Subscription boxes are my favourite form of self-care

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There’s something magical about a subscription box. Call me a sucker for consumerism, but opening up that fresh new package every month, delivered straight to my door, makes me feel giddy as a child at Christmas. It’s clearly not just me, as according to recent statistics, Brits are spending £2 billion every year on subscriptions services. Parcels may well be dropping through countless letterboxes, but it doesn’t take away the joy of finding one wrapped just for you, with your name on it.

Granted, the labels are printed – don’t expect painstakingly crafted calligraphy or a fancy ribbon. But there’s something about the fact that it’s a gift from me to me that makes it special enough. And while treating myself to something I want rather than need is usually a rare, one-off indulgence, this is a recurring pleasure which I don’t have to feel guilty about. By ordering my coffee beans from Union, I’m supporting a sustainable business, joining a virtual club that will help growers and roasters stay afloat during a pandemic. What’s more, high-quality products can be shipped straight to me from local suppliers, bypassing huge supermarket corporations.

It’s also about that feeling of excitement. When I go to the shops and buy myself something nice, I know exactly what I’m looking for; the contents of each subscription box, on the other hand, carry the same element of surprise as a Christmas stocking. They offer something new every month, or quarter, something unexpected that can liven up a routine or brighten up a dull day. Indeed, plant delivery service Bloom & Wild are a perfect example of how that personal touch can lift the spirits. While we often think to order flowers for birthdays and anniversaries, it’s easy to forget that we ourselves could also benefit from receiving something special every once in a while. Surrounding ourselves with a little vibrancy whilst working from home could be instrumental in providing a much-needed boost to our mental wellbeing.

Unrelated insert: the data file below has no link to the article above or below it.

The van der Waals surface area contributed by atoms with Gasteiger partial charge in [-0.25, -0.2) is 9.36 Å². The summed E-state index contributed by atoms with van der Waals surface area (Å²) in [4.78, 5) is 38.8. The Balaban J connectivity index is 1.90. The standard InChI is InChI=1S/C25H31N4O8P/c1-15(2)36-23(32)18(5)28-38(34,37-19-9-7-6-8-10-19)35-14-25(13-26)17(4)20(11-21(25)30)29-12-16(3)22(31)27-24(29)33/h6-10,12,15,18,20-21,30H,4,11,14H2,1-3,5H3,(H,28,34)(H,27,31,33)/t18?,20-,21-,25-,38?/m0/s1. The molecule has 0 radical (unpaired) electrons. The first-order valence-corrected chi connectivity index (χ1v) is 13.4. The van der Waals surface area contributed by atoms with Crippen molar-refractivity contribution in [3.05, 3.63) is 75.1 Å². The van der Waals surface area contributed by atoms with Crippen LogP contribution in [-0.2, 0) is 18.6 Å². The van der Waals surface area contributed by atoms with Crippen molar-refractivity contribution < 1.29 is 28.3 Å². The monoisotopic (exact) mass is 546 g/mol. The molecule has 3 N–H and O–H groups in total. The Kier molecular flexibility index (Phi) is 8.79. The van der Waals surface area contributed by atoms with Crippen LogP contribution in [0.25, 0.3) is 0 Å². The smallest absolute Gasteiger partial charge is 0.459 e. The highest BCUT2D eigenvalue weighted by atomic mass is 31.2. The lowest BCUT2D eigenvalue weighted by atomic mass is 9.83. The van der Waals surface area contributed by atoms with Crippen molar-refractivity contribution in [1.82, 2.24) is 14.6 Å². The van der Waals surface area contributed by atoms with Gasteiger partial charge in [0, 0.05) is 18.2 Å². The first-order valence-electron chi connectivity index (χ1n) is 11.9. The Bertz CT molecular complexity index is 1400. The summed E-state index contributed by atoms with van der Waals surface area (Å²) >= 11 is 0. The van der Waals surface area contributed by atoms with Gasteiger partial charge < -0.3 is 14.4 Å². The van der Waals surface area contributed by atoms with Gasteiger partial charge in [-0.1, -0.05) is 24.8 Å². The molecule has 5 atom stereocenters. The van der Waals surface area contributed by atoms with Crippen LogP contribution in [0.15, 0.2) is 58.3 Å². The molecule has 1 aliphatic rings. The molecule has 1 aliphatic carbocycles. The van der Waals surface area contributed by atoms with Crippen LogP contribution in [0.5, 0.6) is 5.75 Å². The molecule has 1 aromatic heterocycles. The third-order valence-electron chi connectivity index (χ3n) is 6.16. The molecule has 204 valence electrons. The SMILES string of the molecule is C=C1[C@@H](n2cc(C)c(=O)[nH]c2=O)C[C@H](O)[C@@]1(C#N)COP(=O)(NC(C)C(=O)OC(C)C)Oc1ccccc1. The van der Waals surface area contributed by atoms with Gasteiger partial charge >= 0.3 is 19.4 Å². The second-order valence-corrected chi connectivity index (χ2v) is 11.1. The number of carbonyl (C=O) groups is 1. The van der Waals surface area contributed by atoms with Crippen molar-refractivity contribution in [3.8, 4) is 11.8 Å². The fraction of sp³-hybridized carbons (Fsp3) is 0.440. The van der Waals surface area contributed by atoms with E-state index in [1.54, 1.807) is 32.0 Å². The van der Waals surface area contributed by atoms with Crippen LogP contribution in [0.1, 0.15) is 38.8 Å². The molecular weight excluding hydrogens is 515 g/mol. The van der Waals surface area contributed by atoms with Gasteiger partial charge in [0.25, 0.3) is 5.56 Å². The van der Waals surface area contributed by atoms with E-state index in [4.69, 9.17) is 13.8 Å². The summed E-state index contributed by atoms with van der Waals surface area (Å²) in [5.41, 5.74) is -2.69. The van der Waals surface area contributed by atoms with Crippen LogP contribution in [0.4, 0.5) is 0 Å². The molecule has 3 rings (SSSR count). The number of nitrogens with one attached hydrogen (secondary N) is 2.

On top of this, it’s also cheaper and easier to maintain a healthy routine: for instance, nutritionist-approved snack service Graze have become the country’s second most popular service thanks to their money-saving model, which offers an affordable alternative to raiding the cupboards for crisps. Whether it’s what you put in your body or how you elevate your mood, it all comes down to looking after yourself. After all, with or without the fancy bow, there’s nothing more beautiful than the gift of self-love.

Subscription boxes can also be great for unlocking creativity and consequently building our self-esteem. For example, my quarterly subscription to Artful gives me access to a whole community of fellow artists and a new platform for expression. On top of the materials and tutorials, thanks to social media there is a way to share and compare responses to the themes and activities in each box. It’s a way to connect and celebrate across countries and continents. Small startups like this also have the added benefit of supporting independent creatives. Take Papergang, which offers a range of stationery designed by artists, allowing you to grow your own skills whilst helping freelancers affected by lockdown.

In a world where both gratification and communication are largely virtual, subscription boxes are a way to get your hands on something real and fulfilling. We may not need to send letters by post any more – even cards can be sent in electronic form – but that makes giving yourself a physical gift (whilst strictly maintaining social distancing rules) even more rewarding.

Rosamund Kelby

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